by Mike Masnick
Wed, Jan 19th 2011 7:03pm
It probably goes without saying that if you're planning to sue your employer, you shouldn't use your work email address to contact your lawyer. However, if you did do that, according to a California court, that email is not protected by attorney-client privilege. I don't find this to be all that surprising (or really, problematic). It's quite common that employers control the rights to your work emails, so it's hard to see why that wouldn't extend to emails you send your lawyer. All it really makes me wonder is why someone would use their work email for sending those types of emails.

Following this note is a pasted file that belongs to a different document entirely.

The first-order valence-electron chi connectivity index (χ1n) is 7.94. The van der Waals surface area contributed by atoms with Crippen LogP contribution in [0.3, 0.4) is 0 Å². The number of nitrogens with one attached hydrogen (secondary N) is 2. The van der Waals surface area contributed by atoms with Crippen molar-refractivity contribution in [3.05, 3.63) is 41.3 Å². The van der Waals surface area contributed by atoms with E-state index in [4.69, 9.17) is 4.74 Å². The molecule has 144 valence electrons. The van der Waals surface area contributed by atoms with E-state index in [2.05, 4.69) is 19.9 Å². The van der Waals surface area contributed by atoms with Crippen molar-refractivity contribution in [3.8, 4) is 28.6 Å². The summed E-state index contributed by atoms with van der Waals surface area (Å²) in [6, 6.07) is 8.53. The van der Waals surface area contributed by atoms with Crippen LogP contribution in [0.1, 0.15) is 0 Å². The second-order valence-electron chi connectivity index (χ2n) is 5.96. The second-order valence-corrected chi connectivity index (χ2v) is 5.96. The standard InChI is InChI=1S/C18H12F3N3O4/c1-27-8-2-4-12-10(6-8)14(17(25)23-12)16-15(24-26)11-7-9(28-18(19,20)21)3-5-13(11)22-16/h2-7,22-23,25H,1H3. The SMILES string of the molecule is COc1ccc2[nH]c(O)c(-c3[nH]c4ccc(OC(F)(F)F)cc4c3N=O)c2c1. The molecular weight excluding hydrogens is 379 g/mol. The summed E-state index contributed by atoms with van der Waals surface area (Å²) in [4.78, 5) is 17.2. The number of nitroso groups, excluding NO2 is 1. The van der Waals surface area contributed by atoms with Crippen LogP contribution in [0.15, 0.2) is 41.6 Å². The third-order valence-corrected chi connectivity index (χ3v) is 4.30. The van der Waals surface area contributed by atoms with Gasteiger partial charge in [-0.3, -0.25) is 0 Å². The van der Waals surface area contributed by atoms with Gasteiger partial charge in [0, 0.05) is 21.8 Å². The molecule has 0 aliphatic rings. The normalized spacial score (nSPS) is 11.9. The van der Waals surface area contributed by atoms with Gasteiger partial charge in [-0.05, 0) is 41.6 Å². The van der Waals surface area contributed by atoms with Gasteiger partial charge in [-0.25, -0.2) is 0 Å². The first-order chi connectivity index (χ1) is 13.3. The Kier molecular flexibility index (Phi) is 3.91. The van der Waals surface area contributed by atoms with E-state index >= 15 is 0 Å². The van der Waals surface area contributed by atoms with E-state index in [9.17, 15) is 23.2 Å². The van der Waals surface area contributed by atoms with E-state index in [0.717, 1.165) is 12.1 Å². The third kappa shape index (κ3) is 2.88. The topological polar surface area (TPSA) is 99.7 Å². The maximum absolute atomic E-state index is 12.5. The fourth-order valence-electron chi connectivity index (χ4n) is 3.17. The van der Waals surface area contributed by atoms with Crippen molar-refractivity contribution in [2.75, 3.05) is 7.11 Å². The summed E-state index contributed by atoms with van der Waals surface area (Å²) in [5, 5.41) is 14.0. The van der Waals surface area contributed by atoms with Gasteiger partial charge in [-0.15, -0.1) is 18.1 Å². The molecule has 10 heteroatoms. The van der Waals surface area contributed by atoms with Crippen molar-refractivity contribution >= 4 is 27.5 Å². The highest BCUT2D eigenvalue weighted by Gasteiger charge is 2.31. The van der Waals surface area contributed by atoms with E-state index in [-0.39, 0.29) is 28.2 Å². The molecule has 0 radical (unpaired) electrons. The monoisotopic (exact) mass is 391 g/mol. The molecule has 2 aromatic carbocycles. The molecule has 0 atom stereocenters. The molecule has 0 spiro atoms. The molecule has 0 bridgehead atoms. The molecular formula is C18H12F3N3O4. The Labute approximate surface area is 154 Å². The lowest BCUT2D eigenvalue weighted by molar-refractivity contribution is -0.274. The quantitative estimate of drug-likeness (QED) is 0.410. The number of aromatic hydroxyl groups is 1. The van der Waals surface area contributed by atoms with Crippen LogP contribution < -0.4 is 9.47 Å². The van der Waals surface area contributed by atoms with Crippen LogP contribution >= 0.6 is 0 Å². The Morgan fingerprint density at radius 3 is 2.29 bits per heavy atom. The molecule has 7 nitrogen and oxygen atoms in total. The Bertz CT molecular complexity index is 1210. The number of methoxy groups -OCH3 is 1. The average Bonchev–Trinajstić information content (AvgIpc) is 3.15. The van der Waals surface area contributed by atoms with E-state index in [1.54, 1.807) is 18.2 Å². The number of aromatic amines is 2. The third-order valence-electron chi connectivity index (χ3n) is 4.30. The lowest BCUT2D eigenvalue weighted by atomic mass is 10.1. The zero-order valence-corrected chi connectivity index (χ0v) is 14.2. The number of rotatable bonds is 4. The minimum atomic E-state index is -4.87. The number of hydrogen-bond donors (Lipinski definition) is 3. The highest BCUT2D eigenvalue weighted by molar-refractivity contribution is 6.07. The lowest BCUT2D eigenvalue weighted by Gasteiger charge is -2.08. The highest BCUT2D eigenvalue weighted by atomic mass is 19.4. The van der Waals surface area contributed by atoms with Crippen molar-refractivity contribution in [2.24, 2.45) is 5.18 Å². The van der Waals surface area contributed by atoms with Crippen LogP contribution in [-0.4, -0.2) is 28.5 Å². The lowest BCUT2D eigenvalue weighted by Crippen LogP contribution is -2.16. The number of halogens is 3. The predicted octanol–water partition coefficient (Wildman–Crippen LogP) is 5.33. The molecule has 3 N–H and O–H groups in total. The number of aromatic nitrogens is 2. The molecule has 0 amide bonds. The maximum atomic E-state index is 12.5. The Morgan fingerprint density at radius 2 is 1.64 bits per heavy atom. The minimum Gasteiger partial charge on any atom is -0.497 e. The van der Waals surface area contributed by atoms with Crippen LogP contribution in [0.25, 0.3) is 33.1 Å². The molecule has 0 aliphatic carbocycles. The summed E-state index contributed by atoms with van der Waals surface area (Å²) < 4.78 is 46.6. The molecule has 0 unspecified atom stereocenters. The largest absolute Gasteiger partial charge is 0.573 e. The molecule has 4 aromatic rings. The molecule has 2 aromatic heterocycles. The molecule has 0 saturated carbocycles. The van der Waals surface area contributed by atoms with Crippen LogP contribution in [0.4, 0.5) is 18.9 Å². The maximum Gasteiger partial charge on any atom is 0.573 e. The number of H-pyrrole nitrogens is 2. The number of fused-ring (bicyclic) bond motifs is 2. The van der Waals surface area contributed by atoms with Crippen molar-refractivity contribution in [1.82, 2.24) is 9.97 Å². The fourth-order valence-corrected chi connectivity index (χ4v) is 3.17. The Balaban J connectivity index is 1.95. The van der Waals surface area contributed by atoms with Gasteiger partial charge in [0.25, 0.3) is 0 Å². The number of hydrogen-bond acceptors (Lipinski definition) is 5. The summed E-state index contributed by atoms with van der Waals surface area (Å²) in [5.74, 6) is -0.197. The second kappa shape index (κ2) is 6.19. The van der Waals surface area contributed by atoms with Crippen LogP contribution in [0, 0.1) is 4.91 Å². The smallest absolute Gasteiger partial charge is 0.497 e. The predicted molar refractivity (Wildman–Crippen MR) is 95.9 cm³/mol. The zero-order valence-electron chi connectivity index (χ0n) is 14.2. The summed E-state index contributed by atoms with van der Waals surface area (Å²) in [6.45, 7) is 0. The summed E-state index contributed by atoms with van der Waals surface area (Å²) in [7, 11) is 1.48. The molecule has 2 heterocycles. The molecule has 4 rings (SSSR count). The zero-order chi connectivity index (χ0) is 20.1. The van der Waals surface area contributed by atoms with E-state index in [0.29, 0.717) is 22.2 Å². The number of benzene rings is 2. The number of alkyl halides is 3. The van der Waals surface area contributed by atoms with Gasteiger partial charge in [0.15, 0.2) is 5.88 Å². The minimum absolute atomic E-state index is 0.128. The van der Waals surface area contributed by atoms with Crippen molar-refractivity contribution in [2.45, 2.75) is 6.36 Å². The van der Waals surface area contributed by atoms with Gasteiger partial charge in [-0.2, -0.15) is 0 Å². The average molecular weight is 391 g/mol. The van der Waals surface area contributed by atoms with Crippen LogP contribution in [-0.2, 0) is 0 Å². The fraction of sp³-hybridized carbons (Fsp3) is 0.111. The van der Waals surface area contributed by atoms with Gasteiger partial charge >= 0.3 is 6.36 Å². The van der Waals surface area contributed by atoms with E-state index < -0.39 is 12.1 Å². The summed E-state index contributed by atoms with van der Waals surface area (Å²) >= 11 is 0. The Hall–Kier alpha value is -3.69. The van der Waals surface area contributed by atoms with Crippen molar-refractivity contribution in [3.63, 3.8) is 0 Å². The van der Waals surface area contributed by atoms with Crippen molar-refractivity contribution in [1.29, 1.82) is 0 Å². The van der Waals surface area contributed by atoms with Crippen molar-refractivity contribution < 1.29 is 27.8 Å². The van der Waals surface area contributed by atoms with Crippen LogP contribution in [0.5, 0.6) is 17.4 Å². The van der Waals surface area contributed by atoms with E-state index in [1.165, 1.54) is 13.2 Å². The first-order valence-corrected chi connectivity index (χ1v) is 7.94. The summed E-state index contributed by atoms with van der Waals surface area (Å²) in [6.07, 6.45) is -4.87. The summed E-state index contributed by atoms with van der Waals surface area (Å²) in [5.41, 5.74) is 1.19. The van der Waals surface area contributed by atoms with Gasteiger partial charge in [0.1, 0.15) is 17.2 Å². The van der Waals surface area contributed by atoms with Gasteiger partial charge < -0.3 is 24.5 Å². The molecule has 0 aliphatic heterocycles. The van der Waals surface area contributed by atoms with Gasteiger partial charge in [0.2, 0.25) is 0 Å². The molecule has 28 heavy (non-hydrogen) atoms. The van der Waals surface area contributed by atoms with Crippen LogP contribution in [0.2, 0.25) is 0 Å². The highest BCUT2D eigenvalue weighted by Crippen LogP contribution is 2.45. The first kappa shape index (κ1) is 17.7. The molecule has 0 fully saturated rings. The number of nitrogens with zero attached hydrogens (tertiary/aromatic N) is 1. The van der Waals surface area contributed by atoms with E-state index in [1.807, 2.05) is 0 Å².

If you liked this post, you may also be interested in...
- Barrett Brown Loses Email Access For A Year After Using Email To Complain About Prison
- Yahoo Rolls Out End-To-End Encryption For Email
- Dear Politicians: Responding To The Clinton Email Scandal By Proudly Affirming You've Never Used Email Isn't Helping
- State Dept. Employees Only Retained .01 Percent Of Emails As FOIA-Able 'Official Records'
- Hillary Clinton Finally Answers Questions About Her Email... And It Only Raises More Questions